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Stephen L. Carter s gripping new novel, Back Channel, is a brilliant amalgam of fact and fiction a suspenseful retelling of the Cuban Missile Crisis, in which the fate of the world rests unexpectedly on the shoulders of a young college student.
On the island of Curacao, a visiting Soviet chess champion whispers state secrets to an American acquaintance.
In the Atlantic Ocean, a freighter struggles through a squall while trying to avoid surveillance.
And in Ithaca, New York, Margo Jensen, one of the few black women at Cornell, is asked to go to Eastern Europe to babysit a madman.
As the clock ticks toward World War III, Margo undertakes her harrowing journey. Pursued by the hawks on both sides, protected by nothing but her own ingenuity and courage, Margo is drawn ever more deeply into the crossfire and into her own family s hidden past."
Publishers Weekly® Reviews
- Reviewed in: Publishers Weekly, page .
- Review Date: 2014-06-30
- Reviewer: Staff
In the prologue of Carter’s intriguing what-if thriller, Margo Jensen, a bright 19-year-old Cornell student, meets privately in Washington, D.C., with President Kennedy, who is trying to navigate the Cuban Missile Crisis without triggering nuclear war. Earlier that fall, Margo became involved in a covert intelligence operation through a brilliant Cornell professor of hers, Lorenz Niemeyer, who’s an expert on Conflict Theory. Margo learns that a Russian chess champion, Vasily Smyslov, has alerted the U.S. to a surprise Soviet move in Cuba. The only way to get more details from Smyslov is to send an American counterpart, Bobby Fischer, to Russia to sound him out, and Fischer will only go if Margo, whom he considers to be a good-luck charm, accompanies him. Carter (The Impeachment of Abraham Lincoln) makes this audacious premise convincing and manages to build suspense around a historical event with a known outcome. Author tour. (Aug.)
Can a precocious teen end the Cold War?
The first thing you may think when reading the opening pages of Stephen L. Carter’s engrossing Back Channel is, “What in the devil is going on here?” It’s 1962 and we’re at the beginning of the Cuban Missile Crisis. President Kennedy is in a townhouse with a 19-year-old African-American girl, but not for the reason you think. It seems that this young lady is the key to stopping the world from becoming a glowing, radioactive ember in the darkness of space. You can’t be blamed if your first reaction is bemusement.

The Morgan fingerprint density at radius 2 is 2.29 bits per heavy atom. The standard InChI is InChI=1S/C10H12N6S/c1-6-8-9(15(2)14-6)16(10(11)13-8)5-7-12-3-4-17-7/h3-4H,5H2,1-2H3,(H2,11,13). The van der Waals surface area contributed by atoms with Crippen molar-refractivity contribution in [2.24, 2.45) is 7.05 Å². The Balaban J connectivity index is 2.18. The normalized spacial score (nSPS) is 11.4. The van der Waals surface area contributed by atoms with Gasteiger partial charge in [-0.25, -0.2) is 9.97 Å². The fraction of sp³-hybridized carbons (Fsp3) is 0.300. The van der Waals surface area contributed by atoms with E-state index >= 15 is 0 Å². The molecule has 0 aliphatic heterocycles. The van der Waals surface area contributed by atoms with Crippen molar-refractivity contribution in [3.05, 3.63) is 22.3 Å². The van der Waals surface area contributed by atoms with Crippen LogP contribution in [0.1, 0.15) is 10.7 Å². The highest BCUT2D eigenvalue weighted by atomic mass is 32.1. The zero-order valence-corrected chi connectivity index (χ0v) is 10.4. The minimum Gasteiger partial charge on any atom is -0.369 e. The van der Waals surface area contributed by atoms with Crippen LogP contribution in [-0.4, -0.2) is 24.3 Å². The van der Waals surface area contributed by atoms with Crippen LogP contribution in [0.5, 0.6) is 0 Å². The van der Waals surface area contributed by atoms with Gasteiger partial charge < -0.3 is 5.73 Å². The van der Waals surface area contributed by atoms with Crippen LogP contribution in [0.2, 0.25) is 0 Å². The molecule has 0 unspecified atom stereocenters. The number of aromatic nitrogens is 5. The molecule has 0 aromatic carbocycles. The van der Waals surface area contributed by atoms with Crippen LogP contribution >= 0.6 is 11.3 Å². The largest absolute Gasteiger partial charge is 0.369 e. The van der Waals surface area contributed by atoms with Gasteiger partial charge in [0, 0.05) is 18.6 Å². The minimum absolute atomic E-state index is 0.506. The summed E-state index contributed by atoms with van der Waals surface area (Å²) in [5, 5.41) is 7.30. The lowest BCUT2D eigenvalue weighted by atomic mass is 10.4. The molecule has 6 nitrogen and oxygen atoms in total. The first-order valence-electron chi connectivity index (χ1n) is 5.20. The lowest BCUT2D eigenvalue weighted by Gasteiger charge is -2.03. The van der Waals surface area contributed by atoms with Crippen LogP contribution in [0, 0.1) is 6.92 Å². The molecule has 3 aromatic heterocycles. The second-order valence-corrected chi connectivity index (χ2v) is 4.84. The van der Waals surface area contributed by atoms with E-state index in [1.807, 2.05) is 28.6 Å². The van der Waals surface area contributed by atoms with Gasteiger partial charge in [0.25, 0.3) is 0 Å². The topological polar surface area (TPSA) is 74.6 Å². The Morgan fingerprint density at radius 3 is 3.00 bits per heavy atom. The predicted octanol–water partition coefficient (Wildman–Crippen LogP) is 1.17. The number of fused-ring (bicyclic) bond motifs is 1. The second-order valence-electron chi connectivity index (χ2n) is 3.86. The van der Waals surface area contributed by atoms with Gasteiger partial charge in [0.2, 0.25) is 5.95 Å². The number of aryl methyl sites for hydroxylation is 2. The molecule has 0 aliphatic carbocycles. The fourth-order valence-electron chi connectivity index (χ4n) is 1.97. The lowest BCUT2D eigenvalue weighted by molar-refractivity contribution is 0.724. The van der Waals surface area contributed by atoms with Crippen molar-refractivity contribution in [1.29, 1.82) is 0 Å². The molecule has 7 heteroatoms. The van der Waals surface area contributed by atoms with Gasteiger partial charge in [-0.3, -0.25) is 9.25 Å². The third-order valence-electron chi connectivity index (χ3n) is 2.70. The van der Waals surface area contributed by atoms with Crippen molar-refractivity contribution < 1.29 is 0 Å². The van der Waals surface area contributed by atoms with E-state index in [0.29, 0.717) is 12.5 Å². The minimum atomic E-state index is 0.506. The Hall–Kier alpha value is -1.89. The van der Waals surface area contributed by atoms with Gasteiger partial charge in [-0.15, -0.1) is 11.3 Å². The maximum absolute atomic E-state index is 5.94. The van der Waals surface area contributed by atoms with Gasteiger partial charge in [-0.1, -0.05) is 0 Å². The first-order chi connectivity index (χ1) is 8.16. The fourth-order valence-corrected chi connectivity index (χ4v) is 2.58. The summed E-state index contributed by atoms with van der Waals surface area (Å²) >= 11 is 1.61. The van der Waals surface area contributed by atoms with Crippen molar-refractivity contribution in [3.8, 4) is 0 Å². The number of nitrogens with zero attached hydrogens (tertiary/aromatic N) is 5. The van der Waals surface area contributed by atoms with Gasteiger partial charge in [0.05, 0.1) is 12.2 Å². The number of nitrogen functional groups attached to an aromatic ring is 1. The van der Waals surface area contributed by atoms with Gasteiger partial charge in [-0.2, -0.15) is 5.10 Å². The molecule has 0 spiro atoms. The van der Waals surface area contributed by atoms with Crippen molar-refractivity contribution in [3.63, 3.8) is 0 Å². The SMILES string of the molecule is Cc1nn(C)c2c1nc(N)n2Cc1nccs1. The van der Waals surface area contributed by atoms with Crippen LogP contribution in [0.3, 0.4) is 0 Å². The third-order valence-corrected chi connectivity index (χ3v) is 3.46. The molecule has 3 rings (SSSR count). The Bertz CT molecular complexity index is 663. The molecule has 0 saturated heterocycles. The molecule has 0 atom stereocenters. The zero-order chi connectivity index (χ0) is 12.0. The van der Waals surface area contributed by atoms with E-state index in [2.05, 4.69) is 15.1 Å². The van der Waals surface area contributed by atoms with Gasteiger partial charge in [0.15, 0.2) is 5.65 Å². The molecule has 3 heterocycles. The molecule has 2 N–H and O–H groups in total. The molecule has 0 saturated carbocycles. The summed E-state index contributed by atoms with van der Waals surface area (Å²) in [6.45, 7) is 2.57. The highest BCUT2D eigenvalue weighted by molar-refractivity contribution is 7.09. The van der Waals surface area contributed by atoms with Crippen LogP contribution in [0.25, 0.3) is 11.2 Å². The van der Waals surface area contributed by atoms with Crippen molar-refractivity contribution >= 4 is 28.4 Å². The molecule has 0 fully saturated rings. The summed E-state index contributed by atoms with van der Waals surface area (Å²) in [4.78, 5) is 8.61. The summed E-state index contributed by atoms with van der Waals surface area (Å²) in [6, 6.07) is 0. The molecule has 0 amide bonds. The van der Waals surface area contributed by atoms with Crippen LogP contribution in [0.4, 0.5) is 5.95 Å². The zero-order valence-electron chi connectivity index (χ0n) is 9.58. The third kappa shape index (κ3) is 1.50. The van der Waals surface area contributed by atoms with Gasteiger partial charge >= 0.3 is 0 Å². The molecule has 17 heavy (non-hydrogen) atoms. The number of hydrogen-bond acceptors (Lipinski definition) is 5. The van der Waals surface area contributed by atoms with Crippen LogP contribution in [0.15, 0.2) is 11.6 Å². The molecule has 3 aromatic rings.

But even before this assignation, the young lady, Margo Evans, is sent to Bulgaria to babysit a real historical figure—you would never in a million years guess who it is. (Don’t worry, it isn’t Comrade Khrushchev.) Now, on top of your bemusement, you have to wonder, “Were things during the Cold War that desperate?” Anyway, Margo’s fractious charge has been approached by some Russian muckety-muck who may or may not tell him just what’s in all those crates the Soviets are shipping to Cuba. Her task is to get him to tell her so she can tell her handlers, or something like that.
But when the charge refuses to show up for a meeting because of obsessions he finds more pressing, Margo goes in his place. The experience proves traumatic, but then, to paraphrase one character, “Things get funny.”
If that’s not enough to keep you hooked, Carter surrounds Margo with people who are decidedly not nice and situations that are beyond surreal. Watching Margo navigate among so many landsharks, including our charming horndog of a POTUS, is fascinating in its own right.
Then, there’s Margo herself. Brilliant, logical, ambitious, patriotic in her own way, somewhat chilly in demeanor, she may remind you of a young Condoleeza Rice. But it’s her vulnerability, ultimately, that fascinates. She’s a girl, she’s an orphan, she’s a virgin, she doesn’t quite know what she’s supposed to do or how she’s supposed to do it. That you’re here to read this review tells you one outcome of her ordeal. For the rest of it, you’ll have to read Carter’s smart and snappy page-turner.